This new translation by Joe Carlson combines a very close reading of the original Italian with an accessibility that seeks to faithfully imitate what Dante himself accomplished in his masterpiece of a poem. It is rendered in Blank Verse to maintain a sense of the poetry, without being constrained by the limiting nature of English rhymes. The text includes comprehensive summaries for each canto, along with a scattering of footnotes when needed. All other notes and explanations are in the Reader’s Guide, along with a semi-pastoral analysis of each canto. It is our hope and prayer that this new edition will help remove whatever obstacles stand in the way of modern students (and parents alike!) enjoying and delighting in this great work of art. As Christians, it is part of our shared heritage; it is a work for us to enjoy in the deepest sense, helping us to perceive the glory of God, leading us to our own beatific visions of the Triune majesty.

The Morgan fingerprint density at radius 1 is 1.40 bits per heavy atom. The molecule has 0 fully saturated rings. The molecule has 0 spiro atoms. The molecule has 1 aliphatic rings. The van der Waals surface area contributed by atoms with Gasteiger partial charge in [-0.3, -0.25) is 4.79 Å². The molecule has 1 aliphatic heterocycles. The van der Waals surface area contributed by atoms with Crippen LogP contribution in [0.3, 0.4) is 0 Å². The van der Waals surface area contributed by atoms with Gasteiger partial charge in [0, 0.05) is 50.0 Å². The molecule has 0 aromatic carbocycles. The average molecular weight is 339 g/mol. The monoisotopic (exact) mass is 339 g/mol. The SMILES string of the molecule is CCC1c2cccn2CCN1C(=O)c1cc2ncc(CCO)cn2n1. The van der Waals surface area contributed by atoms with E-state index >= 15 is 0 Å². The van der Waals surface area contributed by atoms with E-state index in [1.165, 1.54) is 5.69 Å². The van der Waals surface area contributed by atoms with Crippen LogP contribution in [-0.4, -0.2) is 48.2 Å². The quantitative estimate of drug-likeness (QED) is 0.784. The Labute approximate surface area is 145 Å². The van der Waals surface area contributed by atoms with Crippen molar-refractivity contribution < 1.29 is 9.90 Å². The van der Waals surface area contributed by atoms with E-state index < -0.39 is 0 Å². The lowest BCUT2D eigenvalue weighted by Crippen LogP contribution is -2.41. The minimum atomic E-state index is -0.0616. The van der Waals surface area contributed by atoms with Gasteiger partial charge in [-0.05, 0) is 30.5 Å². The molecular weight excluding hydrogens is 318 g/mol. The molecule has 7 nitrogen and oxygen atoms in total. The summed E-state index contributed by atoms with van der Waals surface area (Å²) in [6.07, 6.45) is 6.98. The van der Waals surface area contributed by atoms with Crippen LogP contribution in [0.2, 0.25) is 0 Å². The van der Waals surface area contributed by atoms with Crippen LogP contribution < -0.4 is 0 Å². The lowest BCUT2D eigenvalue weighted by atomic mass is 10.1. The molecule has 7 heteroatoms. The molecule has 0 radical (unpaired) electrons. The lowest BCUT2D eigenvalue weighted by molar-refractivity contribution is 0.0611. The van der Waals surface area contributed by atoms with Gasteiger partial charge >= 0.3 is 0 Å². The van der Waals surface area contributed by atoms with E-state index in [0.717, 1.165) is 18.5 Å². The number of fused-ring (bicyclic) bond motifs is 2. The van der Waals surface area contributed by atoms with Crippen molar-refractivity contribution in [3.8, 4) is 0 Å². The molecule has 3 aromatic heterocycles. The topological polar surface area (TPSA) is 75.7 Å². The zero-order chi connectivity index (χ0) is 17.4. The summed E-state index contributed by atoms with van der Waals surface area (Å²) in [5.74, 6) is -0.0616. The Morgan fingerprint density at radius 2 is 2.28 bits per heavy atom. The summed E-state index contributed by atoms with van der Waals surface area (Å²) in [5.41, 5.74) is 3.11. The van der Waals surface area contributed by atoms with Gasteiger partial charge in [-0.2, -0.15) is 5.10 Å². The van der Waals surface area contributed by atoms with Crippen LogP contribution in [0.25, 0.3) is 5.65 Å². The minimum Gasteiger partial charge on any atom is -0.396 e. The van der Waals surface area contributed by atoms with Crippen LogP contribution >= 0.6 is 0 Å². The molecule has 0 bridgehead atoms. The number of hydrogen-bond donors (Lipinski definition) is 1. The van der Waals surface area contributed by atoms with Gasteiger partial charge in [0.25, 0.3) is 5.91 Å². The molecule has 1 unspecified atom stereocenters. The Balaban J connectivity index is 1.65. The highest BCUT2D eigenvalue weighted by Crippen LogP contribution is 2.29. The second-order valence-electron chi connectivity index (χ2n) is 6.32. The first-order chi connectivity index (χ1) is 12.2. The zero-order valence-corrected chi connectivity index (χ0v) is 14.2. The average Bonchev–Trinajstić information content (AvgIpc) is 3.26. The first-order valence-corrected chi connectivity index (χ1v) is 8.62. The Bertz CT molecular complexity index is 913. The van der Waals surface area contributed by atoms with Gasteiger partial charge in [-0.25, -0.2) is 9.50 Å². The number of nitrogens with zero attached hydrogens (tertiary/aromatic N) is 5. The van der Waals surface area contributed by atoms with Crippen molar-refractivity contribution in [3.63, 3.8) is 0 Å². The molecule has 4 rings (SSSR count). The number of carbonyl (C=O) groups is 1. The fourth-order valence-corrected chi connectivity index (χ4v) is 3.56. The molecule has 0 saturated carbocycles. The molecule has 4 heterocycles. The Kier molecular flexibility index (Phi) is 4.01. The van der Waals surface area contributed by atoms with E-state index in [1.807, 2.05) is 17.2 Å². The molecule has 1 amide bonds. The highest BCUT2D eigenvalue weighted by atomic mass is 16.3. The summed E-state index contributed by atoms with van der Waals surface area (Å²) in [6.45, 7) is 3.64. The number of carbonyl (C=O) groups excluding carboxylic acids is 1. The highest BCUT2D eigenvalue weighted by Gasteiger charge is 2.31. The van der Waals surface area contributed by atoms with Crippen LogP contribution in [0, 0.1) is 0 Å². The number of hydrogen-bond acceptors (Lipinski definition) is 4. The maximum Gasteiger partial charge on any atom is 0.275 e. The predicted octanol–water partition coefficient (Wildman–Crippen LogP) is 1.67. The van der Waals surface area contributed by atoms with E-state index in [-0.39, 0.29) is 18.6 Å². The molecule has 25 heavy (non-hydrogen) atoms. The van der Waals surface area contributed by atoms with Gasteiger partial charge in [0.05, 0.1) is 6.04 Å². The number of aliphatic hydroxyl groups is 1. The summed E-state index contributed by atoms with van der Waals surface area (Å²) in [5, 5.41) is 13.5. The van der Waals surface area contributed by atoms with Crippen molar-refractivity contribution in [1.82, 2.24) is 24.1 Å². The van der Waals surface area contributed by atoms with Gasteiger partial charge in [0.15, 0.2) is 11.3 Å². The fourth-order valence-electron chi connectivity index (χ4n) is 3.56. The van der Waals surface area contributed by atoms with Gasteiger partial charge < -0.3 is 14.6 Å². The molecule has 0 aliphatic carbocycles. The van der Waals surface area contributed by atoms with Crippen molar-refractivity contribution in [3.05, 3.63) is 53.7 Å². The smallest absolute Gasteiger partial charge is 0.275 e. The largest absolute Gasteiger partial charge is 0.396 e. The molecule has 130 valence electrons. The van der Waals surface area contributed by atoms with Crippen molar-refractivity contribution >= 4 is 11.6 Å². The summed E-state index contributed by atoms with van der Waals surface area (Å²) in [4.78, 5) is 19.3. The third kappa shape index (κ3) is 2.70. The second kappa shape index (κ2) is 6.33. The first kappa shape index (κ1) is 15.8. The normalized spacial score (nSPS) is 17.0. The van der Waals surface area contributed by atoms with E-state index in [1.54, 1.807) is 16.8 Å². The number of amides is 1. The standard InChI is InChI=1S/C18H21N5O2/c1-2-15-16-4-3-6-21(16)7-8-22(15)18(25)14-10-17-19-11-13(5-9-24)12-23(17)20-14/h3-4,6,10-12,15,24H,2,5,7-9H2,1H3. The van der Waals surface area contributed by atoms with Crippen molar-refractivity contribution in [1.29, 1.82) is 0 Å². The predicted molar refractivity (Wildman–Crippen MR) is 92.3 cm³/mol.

Also available: Inferno: Reader’s Guide

The Divine Comedy is one of the greatest works of art ever produced.

It is also one of the most difficult to understand. Let Joe Carlson, poet and translator of the Inferno, guide you through the rough spots, giving you a grasp of the basic structure, content, and flow of the first canticle of Dante’s great poem. With this Reader’s Guide in hand, you will build a familiarity that will inform and reward future readings as well as fan into flame a delight in the story of this magnificent poem.